Thursday, January 3, 2013
If Jane Austen didn’t invent the happy ending in novels, she certainly institutionalized it. Back in the days when I was a college English major, I read Samuel Richardson’s 1748 masterpiece, Clarissa. This epistolary novel told a typical pre-Austen story, in which the virtuous Clarissa is pursued by the rake Lovelace through 1,500 pages. He finally has his way with her, by the expedient of drugging and raping her. After that, of course, he can’t marry her because she is ruined. Unless you think the heroine dying and going to heaven (God being more forgiving than 18th-century English society) is a happy ending, Clarissa hasn’t got one.
I still have my college copy of Pride and Prejudice, and I’ve recently read my way through all of Austen’s major works. In every single one of them, boy gets girl in the end. I’m a sucker for happy endings, and I wouldn’t have it any other way. I’m willing to read on through any number of frustrations, obstacles, and misunderstandings, as long as I’m secure in the knowledge that all will be overcome and the protagonist or hero and heroine live happily ever after by the final page. I prefer a happy ending even when it strains credulity. Take my friend and fellow mystery writer Annamaria Alfieri’s latest book, Invisible Country. Alfieri’s territory is historical South America. This one takes place in 19th-century Paraguay, where a disastrous war against the tiny country’s three much bigger neighbors left 90 percent of the male population between the ages of 8 and 80 dead. A happy ending for more than half a dozen likeable major characters was unlikely, but I was glad to get it.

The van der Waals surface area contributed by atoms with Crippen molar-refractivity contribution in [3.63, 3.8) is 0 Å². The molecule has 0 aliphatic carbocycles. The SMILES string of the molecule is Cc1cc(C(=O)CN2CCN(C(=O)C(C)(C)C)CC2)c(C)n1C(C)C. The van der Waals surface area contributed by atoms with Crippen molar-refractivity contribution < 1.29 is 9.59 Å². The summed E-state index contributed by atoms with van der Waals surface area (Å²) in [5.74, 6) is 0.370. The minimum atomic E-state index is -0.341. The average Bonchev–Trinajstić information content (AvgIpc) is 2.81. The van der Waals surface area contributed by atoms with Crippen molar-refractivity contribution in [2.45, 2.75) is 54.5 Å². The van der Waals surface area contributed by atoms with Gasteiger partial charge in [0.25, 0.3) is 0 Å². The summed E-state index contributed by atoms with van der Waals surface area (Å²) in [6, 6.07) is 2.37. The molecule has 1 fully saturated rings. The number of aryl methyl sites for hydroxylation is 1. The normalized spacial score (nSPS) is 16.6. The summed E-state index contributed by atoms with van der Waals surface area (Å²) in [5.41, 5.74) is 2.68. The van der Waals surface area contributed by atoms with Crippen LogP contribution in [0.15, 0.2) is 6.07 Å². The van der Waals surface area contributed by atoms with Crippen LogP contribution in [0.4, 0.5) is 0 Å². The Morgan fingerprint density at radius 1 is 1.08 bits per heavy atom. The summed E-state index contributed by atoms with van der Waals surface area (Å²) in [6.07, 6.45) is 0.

Even when an unhappy outcome is essential to the integrity of the story, I find it painful and difficult to accept. I may even fantasize a different ending, longing to reverse the inevitable—much like finishing an interrupted nightmare by thinking through a happier conclusion between waking and opening my eyes. One good example occurs in Suzanne Collins’s Mockingjay, the third in the highly praised Hunger Games trilogy. These dystopian Young Adult novels are a terrific read. Beyond the speculative premise and the dramatic events, these are character-driven stories. Near the end of Mockingjay, the triumph of the good guys is about to be betrayed and overturned. Katniss, the heroine, is exhausted and wants only to throw down her weapons and go home. The author creates the only possible unexpected twist that could rekindle Katniss’s outrage enough to motivate her to act. I acknowledge the inevitability of this particular tragedy—but I hated it.
Stephen King’s 11/23/63, a brilliant piece of speculative fiction involving time travel and the Kennedy assassination, is another recent read that ended the way it had to rather than the way Jane Austen would have ended it. I was kind of braced for it, because I’d read a reader review in which the reviewer stated the in the end, the character “does the right thing.” I didn’t know what that meant, but I expected is was going to harrow rather than soothe my feelings. As a writer who appreciates craft, I could see how powerful King’s ending was and how in keeping with his most important theme. But in my heart, I confess I would have preferred a happily ever after.